Association between ambient carbon monoxide and secondary hyperparathyroidism in nondiabetic patients undergoing peritoneal dialysis
Received 30 June 2015
Accepted for publication 21 August 2015
Published 16 September 2015 Volume 2015:11 Pages 1401—1408
Checked for plagiarism Yes
Review by Single anonymous peer review
Peer reviewer comments 3
Editor who approved publication: Professor Garry Walsh
Cheng-Hao Weng,1,2 Ching-Chih Hu,3 Tzung-Hai Yen,1,2 Wen-Hung Huang1,2
1Department of Nephrology, Division of Clinical Toxicology, Chang Gung Memorial Hospital, Linkou, 2College of Medicine, Chang Gung University, Taoyuan, 3Liver Research Unit, Department of Hepatogastroenterology, Chang Gung Memorial Hospital, Keelung, Taiwan
Background: Secondary hyperparathyroidism (SHPT) is a major disorder in patients with chronic renal disease with or without dialysis. Air pollution has been confirmed as being associated with increased incidence of human morbidity and mortality. To our knowledge, investigating air pollution as a dialysis-unrelated factor for SHPT in patients undergoing dialysis is limited. We developed this study to assess the effect of air pollution and other important risk factors on SHPT in patients undergoing peritoneal dialysis (PD).
Materials and methods: We recruited a total of 141 patients who did not have diabetes mellitus, were nonsmokers, and were undergoing PD in this cross-sectional study. We analyzed the difference in air quality based on the patients’ living areas. We estimated demographic, hematological, nutritional, inflammatory, biochemical, air pollutant, and dialysis-related data based on this cross-sectional study. Subgroup analysis of the relationship between air pollutants and the clinical variables and having or not having hyperparathyroidism (HPT) (intact parathyroid hormone level ≥180 pg/dL) was also performed.
Results: A total of 141 patients undergoing PD (30 men and 111 women) were enrolled in the study. Sixty-eight patients had SHPT. In a binary logistic regression, high environmental CO exposure (odds ratio [OR] 3.22, 95% confidence interval [CI] 1.42–7.28; P=0.005), serum phosphate levels (OR 1.66, 95% CI 1.17–2.37; P=0.005), hypoalbuminemia (OR 3.76, 95% CI 1.29–10.94; P=0.015), and use of calcitriol (OR 8.25, 95% CI 3.43–19.85; P<0.001) were positively associated with SHPT.
Conclusion: The findings of this cross-sectional study indicated the presence of an association between environmental CO exposure and SHPT in patients undergoing PD who did not have diabetes mellitus. Therefore, poor environmental air quality may be a risk factor for deterioration of SHPT in patients undergoing PD.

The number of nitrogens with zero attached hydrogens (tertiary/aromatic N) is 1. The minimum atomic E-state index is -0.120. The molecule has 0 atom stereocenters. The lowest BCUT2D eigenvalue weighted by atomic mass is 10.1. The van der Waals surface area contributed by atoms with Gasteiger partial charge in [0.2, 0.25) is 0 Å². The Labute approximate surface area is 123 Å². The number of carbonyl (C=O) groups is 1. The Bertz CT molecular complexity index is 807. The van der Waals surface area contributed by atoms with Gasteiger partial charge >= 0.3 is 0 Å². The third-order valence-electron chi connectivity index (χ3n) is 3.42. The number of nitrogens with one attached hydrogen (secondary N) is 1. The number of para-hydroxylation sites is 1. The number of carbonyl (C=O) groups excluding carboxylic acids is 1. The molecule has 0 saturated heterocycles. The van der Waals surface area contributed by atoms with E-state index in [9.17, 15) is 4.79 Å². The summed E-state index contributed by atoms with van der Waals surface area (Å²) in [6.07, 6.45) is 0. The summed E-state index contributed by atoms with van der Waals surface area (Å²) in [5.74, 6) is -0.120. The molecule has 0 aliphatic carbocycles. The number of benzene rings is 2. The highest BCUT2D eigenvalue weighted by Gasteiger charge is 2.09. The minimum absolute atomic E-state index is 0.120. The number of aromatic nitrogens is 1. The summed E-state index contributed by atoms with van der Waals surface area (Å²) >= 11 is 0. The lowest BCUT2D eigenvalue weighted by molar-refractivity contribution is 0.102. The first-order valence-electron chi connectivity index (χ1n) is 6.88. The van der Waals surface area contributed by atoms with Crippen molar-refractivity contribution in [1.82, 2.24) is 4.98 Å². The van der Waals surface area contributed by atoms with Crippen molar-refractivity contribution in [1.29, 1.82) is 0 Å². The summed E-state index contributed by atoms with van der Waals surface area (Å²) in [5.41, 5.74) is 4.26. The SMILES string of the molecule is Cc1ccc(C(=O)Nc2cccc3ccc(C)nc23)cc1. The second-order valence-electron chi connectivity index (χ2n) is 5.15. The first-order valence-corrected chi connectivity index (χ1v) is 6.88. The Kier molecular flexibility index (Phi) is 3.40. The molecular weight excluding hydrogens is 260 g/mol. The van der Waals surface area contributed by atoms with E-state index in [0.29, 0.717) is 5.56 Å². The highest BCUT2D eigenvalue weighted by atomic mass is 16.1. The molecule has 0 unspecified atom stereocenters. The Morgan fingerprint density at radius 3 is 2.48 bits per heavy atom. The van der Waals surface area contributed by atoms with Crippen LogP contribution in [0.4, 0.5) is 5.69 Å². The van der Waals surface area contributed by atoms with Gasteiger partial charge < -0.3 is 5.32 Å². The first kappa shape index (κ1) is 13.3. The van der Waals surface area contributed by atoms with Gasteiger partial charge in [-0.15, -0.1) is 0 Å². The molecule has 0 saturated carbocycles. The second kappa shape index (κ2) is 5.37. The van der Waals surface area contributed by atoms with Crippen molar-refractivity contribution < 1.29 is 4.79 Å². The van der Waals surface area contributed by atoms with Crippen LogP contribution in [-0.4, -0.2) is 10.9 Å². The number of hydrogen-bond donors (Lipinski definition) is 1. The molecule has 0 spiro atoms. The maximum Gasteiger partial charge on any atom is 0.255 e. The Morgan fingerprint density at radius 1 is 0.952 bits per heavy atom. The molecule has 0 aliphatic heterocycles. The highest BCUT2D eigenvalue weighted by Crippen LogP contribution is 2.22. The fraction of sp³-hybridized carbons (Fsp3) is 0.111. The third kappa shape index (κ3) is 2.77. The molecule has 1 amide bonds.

Keywords: air pollution, CO, carbon monoxide, hyperparathyroidism, peritoneal dialysis
Chronic kidney disease (CKD), a global noncommunicable disease, is not only a medical but also a public health problem.1 Secondary hyperparathyroidism (SHPT), a common disorder in CKD and patients undergoing dialysis resulting from progressively impaired metabolism of calcium, phosphate, and vitamin D, leads to abnormal bone and mineral metabolism.2,3 SHPT could be treated with vitamin D sterols, calcimimetics, and parathyroidectomy. In patients undergoing dialysis, with their calcium level corrected by dialysis and calcium supplements, the role of controlling the level of phosphate is more important for SHPT. Age, sex, diabetes mellitus (DM), dialysis duration, and hyperphosphatemia are associated with SHPT in patients undergoing dialysis.4 In 2002, Agarwal et al showed that children living in areas of high atmospheric pollution have high parathyroid hormone (PTH) levels.5 Recently, Hosseinpanah et al reported that the incidence of SHPT among women living in a polluted area was high.6 In these studies, they did not show which air pollutants were associated with SHPT. To our knowledge, investigations are limited regarding air pollution as a dialysis-unrelated factor for SHPT in patients undergoing peritoneal dialysis (PD). The aim of this cross-sectional survey was to assess the role of air pollution and other clinical variables on SHPT in patients undergoing PD.
Materials and methods
This cross-sectional study complied with the guidelines of the Declaration of Helsinki and was approved by the Medical Ethics Committee of Chang Gung Memorial Hospital, a medical center in the northern part of Taiwan. Because this was a retrospective cross-sectional design, no informed consent was needed. In addition, all patients’ information was securely protected (by delinking identifying information from the main data set) and was available to investigators only. Furthermore, all patients’ records or information were anonymized and deidentified before analysis. All the data were analyzed anonymously. Finally, all primary data were collected according to STROBE (STrengthening the Reporting of OBservational studies in Epidemiology) guidelines.